Many investment bloggers can quote Warren Buffett’s famous saying “Price is what you pay, value is what you get”. But how many of them can actually truly understand what he means?
One of the greatest cardinal sins made by investors is to fall in love with the stocks they have invested in. In doing so, they suffer from investment blind spots and subsequently sustain heavy losses when market turns sour. It is as though they go to sit in for an examination without studying for the subject and then expecting to obtain an ace for it.
Many investors don’t determine the value of the stocks and don’t set entry/exit levels. Most of them buy stocks based on prices. The key reason for this folly is because most investors cannot differentiate between price and value.
A classic example would be Singapore Exchange Limited (SGX), Singapore’s stock market operator. The counter surged to a high of $15.90 in 2007 and then dropped to today’s $6.82. Die-hard fans who bought the counter in 2007 at such price would be staring at massive losses now.
Even though the company has been consistently paying good dividends, the amount of losses would have wiped off the dividend gains accumulated throughout the years. It would have been an awful investment for this group of investors and I would not be surprised that these dudes would never touch stocks again.
This is not to say that SGX is a bad stock. In fact, it is a good company to invest in as it is Singapore’s main stock exchange. With more than 700 listed companies, SGX provides listing, trading, clearing, depository, market data, member services, connectivity, collateral management, and issuer services, as well as counterparty guarantee services.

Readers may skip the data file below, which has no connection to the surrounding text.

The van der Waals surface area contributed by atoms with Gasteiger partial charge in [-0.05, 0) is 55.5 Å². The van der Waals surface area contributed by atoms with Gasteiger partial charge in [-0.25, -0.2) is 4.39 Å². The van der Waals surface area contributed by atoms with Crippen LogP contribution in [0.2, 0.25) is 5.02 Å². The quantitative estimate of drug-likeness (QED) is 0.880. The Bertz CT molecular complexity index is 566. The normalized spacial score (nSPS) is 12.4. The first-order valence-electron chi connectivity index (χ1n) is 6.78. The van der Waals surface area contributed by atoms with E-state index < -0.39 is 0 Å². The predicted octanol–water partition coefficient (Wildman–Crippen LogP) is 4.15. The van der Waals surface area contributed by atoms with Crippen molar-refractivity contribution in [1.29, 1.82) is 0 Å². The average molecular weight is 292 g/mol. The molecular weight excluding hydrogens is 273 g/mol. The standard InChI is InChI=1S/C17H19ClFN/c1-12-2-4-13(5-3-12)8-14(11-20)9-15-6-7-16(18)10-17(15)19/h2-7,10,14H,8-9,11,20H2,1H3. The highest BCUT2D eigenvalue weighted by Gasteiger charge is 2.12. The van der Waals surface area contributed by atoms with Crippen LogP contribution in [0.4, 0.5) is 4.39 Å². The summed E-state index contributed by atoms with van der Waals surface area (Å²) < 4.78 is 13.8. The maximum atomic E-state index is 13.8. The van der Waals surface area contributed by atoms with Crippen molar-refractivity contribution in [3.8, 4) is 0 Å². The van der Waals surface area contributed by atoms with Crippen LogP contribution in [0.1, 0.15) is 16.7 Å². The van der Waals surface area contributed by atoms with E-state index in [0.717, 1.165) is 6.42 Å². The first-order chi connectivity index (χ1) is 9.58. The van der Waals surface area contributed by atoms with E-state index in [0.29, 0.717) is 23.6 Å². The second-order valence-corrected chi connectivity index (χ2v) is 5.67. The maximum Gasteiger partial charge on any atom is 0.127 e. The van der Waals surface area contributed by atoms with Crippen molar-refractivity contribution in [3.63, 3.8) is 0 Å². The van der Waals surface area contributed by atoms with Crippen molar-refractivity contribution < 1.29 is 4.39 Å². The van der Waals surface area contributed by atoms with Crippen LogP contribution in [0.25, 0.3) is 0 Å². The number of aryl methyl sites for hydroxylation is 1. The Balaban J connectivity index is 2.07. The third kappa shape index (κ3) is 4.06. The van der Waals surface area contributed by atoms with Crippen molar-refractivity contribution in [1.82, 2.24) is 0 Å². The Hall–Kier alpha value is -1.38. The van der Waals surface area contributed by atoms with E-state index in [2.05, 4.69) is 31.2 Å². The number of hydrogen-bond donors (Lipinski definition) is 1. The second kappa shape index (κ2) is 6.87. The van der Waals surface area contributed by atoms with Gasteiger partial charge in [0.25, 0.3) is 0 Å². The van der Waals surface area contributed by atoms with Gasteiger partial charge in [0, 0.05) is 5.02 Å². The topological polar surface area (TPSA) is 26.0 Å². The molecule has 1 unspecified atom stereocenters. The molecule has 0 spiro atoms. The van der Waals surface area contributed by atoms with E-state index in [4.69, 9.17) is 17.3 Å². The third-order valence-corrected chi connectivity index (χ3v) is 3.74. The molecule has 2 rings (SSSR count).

Recently, the company is also diversifying into other areas, such Market Data and Connectivity, Depository Services and Issuer Services.
2Q FY2016 Financial Summary
- Revenue: $195 million, unchanged from a year earlier
- Operating profit: $98 million, down 4%
- Net profit: $84 million, down 3%
- Earnings per share: 7.8 cents, down 3%
- Interim dividend per share: 5 cents, up from 4 cents
Given the current weak market sentiment, SGX’s share price is expected to continue to decline in 2016. Let’s take a look into the company’s financial strength and then determine its intrinsic value:
- Current asset: $1.164 billion
- Total liabilities: $584 million
- Total number of issued shares: 1.071 billion
- NCAVPS: $0.542
Even though the NAV for the group is $0.82, investors should note that NAV will include non-tangible assets, which can be subjective. That is why I always prefer using NCAVPS to gauge a company’s value because it is more conservative.
Based on the value of $0.542, I would give a 30% buffer and thus would buy SGX at $0.70. Given the long term growth prospect of SGX, I would then sell the stock at $4.00. Even if there is a massive market correction and SGX is forced to liquidate, my downside risks would already have been mitigated. This is how to determine a company’s value and set my exit/entry levels.
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